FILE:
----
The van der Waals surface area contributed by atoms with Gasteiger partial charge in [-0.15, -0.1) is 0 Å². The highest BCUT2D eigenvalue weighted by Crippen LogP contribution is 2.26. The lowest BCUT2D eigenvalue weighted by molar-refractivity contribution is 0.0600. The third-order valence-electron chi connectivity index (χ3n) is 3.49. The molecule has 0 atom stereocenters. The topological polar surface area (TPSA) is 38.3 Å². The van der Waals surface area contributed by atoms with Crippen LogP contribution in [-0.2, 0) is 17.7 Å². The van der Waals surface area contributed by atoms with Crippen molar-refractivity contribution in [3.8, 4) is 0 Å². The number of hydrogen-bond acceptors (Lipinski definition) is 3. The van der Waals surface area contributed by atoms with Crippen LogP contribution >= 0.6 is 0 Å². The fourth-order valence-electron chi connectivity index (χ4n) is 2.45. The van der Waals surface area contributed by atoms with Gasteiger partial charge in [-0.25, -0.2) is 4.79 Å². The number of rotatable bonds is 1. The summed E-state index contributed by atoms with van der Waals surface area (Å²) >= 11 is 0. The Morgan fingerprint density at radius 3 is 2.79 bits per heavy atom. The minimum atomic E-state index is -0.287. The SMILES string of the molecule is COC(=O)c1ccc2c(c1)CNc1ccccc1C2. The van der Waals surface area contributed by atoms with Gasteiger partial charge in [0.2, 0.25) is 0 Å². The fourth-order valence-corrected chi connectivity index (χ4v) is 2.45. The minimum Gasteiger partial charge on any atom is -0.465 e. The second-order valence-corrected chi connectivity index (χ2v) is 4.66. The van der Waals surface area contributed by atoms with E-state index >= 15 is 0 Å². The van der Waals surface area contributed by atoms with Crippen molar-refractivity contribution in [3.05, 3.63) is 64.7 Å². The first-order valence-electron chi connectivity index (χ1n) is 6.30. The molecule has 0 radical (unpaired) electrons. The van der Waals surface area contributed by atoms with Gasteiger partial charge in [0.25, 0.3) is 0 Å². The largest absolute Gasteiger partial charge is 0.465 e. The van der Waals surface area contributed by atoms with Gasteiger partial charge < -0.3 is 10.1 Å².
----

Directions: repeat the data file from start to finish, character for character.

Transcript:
The van der Waals surface area contributed by atoms with Gasteiger partial charge in [-0.15, -0.1) is 0 Å². The highest BCUT2D eigenvalue weighted by Crippen LogP contribution is 2.26. The lowest BCUT2D eigenvalue weighted by molar-refractivity contribution is 0.0600. The third-order valence-electron chi connectivity index (χ3n) is 3.49. The molecule has 0 atom stereocenters. The topological polar surface area (TPSA) is 38.3 Å². The van der Waals surface area contributed by atoms with Crippen LogP contribution in [-0.2, 0) is 17.7 Å². The van der Waals surface area contributed by atoms with Crippen molar-refractivity contribution in [3.8, 4) is 0 Å². The number of hydrogen-bond acceptors (Lipinski definition) is 3. The van der Waals surface area contributed by atoms with Crippen LogP contribution >= 0.6 is 0 Å². The fourth-order valence-electron chi connectivity index (χ4n) is 2.45. The van der Waals surface area contributed by atoms with Gasteiger partial charge in [-0.25, -0.2) is 4.79 Å². The number of rotatable bonds is 1. The summed E-state index contributed by atoms with van der Waals surface area (Å²) >= 11 is 0. The Morgan fingerprint density at radius 3 is 2.79 bits per heavy atom. The minimum atomic E-state index is -0.287. The SMILES string of the molecule is COC(=O)c1ccc2c(c1)CNc1ccccc1C2. The van der Waals surface area contributed by atoms with Gasteiger partial charge in [0.2, 0.25) is 0 Å². The fourth-order valence-corrected chi connectivity index (χ4v) is 2.45. The minimum Gasteiger partial charge on any atom is -0.465 e. The second-order valence-corrected chi connectivity index (χ2v) is 4.66. The van der Waals surface area contributed by atoms with E-state index >= 15 is 0 Å². The van der Waals surface area contributed by atoms with Crippen molar-refractivity contribution in [3.05, 3.63) is 64.7 Å². The first-order valence-electron chi connectivity index (χ1n) is 6.30. The molecule has 0 radical (unpaired) electrons. The van der Waals surface area contributed by atoms with Gasteiger partial charge in [0.25, 0.3) is 0 Å². The largest absolute Gasteiger partial charge is 0.465 e. The van der Waals surface area contributed by atoms with Gasteiger partial charge < -0.3 is 10.1 Å².